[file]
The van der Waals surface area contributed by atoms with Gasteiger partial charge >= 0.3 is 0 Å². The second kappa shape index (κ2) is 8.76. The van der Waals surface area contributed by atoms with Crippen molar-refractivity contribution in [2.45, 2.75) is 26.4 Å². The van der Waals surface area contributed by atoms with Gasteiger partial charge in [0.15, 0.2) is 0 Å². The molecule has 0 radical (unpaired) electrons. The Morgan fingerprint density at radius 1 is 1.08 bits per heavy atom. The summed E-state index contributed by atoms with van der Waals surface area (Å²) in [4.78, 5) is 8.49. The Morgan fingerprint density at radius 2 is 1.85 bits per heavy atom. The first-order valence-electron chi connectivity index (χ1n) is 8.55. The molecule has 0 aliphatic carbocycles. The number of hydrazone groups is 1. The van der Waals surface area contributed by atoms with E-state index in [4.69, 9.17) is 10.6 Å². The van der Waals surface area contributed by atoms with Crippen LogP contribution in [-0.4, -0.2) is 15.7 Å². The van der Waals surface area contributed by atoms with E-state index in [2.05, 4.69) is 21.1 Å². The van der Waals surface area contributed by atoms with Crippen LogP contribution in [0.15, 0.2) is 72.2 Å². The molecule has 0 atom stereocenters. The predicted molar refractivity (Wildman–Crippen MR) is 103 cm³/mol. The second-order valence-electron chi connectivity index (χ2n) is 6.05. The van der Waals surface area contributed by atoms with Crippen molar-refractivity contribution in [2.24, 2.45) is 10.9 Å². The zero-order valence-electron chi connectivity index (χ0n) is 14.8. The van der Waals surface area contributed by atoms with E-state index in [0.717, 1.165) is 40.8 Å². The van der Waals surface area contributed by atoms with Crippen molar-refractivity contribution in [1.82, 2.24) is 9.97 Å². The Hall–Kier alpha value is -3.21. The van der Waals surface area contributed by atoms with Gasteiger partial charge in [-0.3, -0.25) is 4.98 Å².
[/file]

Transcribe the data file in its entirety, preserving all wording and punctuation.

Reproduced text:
The van der Waals surface area contributed by atoms with Gasteiger partial charge >= 0.3 is 0 Å². The second kappa shape index (κ2) is 8.76. The van der Waals surface area contributed by atoms with Crippen molar-refractivity contribution in [2.45, 2.75) is 26.4 Å². The van der Waals surface area contributed by atoms with Gasteiger partial charge in [0.15, 0.2) is 0 Å². The molecule has 0 radical (unpaired) electrons. The Morgan fingerprint density at radius 1 is 1.08 bits per heavy atom. The summed E-state index contributed by atoms with van der Waals surface area (Å²) in [4.78, 5) is 8.49. The Morgan fingerprint density at radius 2 is 1.85 bits per heavy atom. The first-order valence-electron chi connectivity index (χ1n) is 8.55. The molecule has 0 aliphatic carbocycles. The number of hydrazone groups is 1. The van der Waals surface area contributed by atoms with E-state index in [4.69, 9.17) is 10.6 Å². The van der Waals surface area contributed by atoms with Crippen LogP contribution in [-0.4, -0.2) is 15.7 Å². The van der Waals surface area contributed by atoms with E-state index in [2.05, 4.69) is 21.1 Å². The van der Waals surface area contributed by atoms with Crippen LogP contribution in [0.15, 0.2) is 72.2 Å². The molecule has 0 atom stereocenters. The predicted molar refractivity (Wildman–Crippen MR) is 103 cm³/mol. The second-order valence-electron chi connectivity index (χ2n) is 6.05. The van der Waals surface area contributed by atoms with Crippen molar-refractivity contribution in [2.24, 2.45) is 10.9 Å². The zero-order valence-electron chi connectivity index (χ0n) is 14.8. The van der Waals surface area contributed by atoms with E-state index in [0.717, 1.165) is 40.8 Å². The van der Waals surface area contributed by atoms with Crippen molar-refractivity contribution in [1.82, 2.24) is 9.97 Å². The Hall–Kier alpha value is -3.21. The van der Waals surface area contributed by atoms with Gasteiger partial charge in [-0.3, -0.25) is 4.98 Å².